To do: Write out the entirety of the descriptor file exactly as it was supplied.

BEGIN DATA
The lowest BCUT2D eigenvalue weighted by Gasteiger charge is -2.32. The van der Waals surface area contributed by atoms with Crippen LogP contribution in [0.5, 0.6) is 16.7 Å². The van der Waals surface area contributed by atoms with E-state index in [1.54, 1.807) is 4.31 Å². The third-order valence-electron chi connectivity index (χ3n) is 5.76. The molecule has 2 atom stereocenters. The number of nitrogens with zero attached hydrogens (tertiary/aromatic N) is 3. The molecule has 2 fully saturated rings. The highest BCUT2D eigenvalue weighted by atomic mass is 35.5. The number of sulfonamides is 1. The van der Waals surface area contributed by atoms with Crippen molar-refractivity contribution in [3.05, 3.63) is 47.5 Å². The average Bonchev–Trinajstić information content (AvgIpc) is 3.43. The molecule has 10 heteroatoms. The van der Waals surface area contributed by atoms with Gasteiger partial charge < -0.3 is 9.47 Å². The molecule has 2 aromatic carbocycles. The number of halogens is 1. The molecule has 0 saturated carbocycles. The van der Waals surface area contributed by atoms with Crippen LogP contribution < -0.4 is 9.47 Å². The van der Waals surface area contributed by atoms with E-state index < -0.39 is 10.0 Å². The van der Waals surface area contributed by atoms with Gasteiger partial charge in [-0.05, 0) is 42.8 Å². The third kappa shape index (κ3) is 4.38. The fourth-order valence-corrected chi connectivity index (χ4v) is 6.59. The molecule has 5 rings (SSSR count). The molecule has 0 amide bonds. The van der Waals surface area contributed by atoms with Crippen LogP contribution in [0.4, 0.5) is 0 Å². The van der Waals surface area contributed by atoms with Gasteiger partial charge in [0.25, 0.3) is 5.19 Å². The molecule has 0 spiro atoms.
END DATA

The lowest BCUT2D eigenvalue weighted by Gasteiger charge is -2.32. The van der Waals surface area contributed by atoms with Crippen LogP contribution in [0.5, 0.6) is 16.7 Å². The van der Waals surface area contributed by atoms with E-state index in [1.54, 1.807) is 4.31 Å². The third-order valence-electron chi connectivity index (χ3n) is 5.76. The molecule has 2 atom stereocenters. The number of nitrogens with zero attached hydrogens (tertiary/aromatic N) is 3. The molecule has 2 fully saturated rings. The highest BCUT2D eigenvalue weighted by atomic mass is 35.5. The number of sulfonamides is 1. The van der Waals surface area contributed by atoms with Crippen molar-refractivity contribution in [3.05, 3.63) is 47.5 Å². The average Bonchev–Trinajstić information content (AvgIpc) is 3.43. The molecule has 10 heteroatoms. The van der Waals surface area contributed by atoms with Gasteiger partial charge < -0.3 is 9.47 Å². The molecule has 2 aromatic carbocycles. The number of halogens is 1. The molecule has 0 saturated carbocycles. The van der Waals surface area contributed by atoms with Crippen LogP contribution < -0.4 is 9.47 Å². The van der Waals surface area contributed by atoms with E-state index < -0.39 is 10.0 Å². The van der Waals surface area contributed by atoms with Gasteiger partial charge in [-0.05, 0) is 42.8 Å². The third kappa shape index (κ3) is 4.38. The fourth-order valence-corrected chi connectivity index (χ4v) is 6.59. The molecule has 5 rings (SSSR count). The molecule has 0 amide bonds. The van der Waals surface area contributed by atoms with Crippen LogP contribution in [0.4, 0.5) is 0 Å². The van der Waals surface area contributed by atoms with Gasteiger partial charge in [0.25, 0.3) is 5.19 Å². The molecule has 0 spiro atoms.